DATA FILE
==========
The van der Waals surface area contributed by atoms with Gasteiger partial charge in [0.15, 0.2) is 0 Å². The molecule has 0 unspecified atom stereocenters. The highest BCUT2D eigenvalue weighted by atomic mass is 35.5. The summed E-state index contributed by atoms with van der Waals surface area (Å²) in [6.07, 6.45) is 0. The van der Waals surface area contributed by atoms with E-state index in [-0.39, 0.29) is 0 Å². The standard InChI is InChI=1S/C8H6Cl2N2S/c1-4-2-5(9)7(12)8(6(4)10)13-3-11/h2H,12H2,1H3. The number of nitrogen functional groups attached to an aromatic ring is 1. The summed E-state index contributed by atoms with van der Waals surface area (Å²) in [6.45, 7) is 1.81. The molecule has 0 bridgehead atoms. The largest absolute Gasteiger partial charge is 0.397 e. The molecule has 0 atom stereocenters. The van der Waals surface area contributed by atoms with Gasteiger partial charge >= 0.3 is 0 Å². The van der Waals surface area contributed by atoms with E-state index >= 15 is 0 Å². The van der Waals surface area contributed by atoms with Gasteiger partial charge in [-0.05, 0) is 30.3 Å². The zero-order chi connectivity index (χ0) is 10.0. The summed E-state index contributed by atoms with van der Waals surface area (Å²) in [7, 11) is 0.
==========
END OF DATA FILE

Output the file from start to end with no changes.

The van der Waals surface area contributed by atoms with Gasteiger partial charge in [0.15, 0.2) is 0 Å². The molecule has 0 unspecified atom stereocenters. The highest BCUT2D eigenvalue weighted by atomic mass is 35.5. The summed E-state index contributed by atoms with van der Waals surface area (Å²) in [6.07, 6.45) is 0. The van der Waals surface area contributed by atoms with E-state index in [-0.39, 0.29) is 0 Å². The standard InChI is InChI=1S/C8H6Cl2N2S/c1-4-2-5(9)7(12)8(6(4)10)13-3-11/h2H,12H2,1H3. The number of nitrogen functional groups attached to an aromatic ring is 1. The summed E-state index contributed by atoms with van der Waals surface area (Å²) in [6.45, 7) is 1.81. The molecule has 0 bridgehead atoms. The largest absolute Gasteiger partial charge is 0.397 e. The molecule has 0 atom stereocenters. The van der Waals surface area contributed by atoms with Gasteiger partial charge >= 0.3 is 0 Å². The van der Waals surface area contributed by atoms with E-state index >= 15 is 0 Å². The van der Waals surface area contributed by atoms with Gasteiger partial charge in [-0.05, 0) is 30.3 Å². The zero-order chi connectivity index (χ0) is 10.0. The summed E-state index contributed by atoms with van der Waals surface area (Å²) in [7, 11) is 0.